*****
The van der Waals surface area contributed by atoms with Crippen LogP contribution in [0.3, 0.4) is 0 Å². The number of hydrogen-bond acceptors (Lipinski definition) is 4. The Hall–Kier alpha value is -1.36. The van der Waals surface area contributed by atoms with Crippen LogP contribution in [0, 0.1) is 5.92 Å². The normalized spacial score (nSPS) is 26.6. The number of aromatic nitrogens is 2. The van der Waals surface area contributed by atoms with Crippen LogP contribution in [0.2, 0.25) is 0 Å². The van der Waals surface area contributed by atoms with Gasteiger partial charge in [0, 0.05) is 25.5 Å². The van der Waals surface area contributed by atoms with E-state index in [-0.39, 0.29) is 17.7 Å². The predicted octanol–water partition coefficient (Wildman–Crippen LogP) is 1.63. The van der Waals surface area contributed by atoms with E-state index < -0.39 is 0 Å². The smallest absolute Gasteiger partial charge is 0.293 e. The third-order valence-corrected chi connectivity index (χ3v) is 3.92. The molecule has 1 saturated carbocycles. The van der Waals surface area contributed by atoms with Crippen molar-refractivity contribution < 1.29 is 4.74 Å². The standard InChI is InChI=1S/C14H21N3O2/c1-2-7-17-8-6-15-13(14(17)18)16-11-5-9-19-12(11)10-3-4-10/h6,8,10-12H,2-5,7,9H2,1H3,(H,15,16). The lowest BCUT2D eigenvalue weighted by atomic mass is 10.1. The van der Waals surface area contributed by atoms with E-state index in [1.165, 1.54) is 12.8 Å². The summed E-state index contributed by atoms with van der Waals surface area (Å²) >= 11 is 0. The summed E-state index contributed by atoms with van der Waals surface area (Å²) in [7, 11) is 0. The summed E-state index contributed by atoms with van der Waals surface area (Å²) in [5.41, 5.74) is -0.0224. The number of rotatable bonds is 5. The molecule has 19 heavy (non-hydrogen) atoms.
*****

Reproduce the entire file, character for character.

The van der Waals surface area contributed by atoms with Crippen LogP contribution in [0.3, 0.4) is 0 Å². The number of hydrogen-bond acceptors (Lipinski definition) is 4. The Hall–Kier alpha value is -1.36. The van der Waals surface area contributed by atoms with Crippen LogP contribution in [0, 0.1) is 5.92 Å². The normalized spacial score (nSPS) is 26.6. The number of aromatic nitrogens is 2. The van der Waals surface area contributed by atoms with Crippen LogP contribution in [0.2, 0.25) is 0 Å². The van der Waals surface area contributed by atoms with Gasteiger partial charge in [0, 0.05) is 25.5 Å². The van der Waals surface area contributed by atoms with E-state index in [-0.39, 0.29) is 17.7 Å². The predicted octanol–water partition coefficient (Wildman–Crippen LogP) is 1.63. The van der Waals surface area contributed by atoms with E-state index < -0.39 is 0 Å². The smallest absolute Gasteiger partial charge is 0.293 e. The third-order valence-corrected chi connectivity index (χ3v) is 3.92. The molecule has 1 saturated carbocycles. The van der Waals surface area contributed by atoms with Crippen molar-refractivity contribution < 1.29 is 4.74 Å². The standard InChI is InChI=1S/C14H21N3O2/c1-2-7-17-8-6-15-13(14(17)18)16-11-5-9-19-12(11)10-3-4-10/h6,8,10-12H,2-5,7,9H2,1H3,(H,15,16). The lowest BCUT2D eigenvalue weighted by atomic mass is 10.1. The van der Waals surface area contributed by atoms with E-state index in [1.165, 1.54) is 12.8 Å². The summed E-state index contributed by atoms with van der Waals surface area (Å²) >= 11 is 0. The summed E-state index contributed by atoms with van der Waals surface area (Å²) in [7, 11) is 0. The summed E-state index contributed by atoms with van der Waals surface area (Å²) in [5.41, 5.74) is -0.0224. The number of rotatable bonds is 5. The molecule has 19 heavy (non-hydrogen) atoms.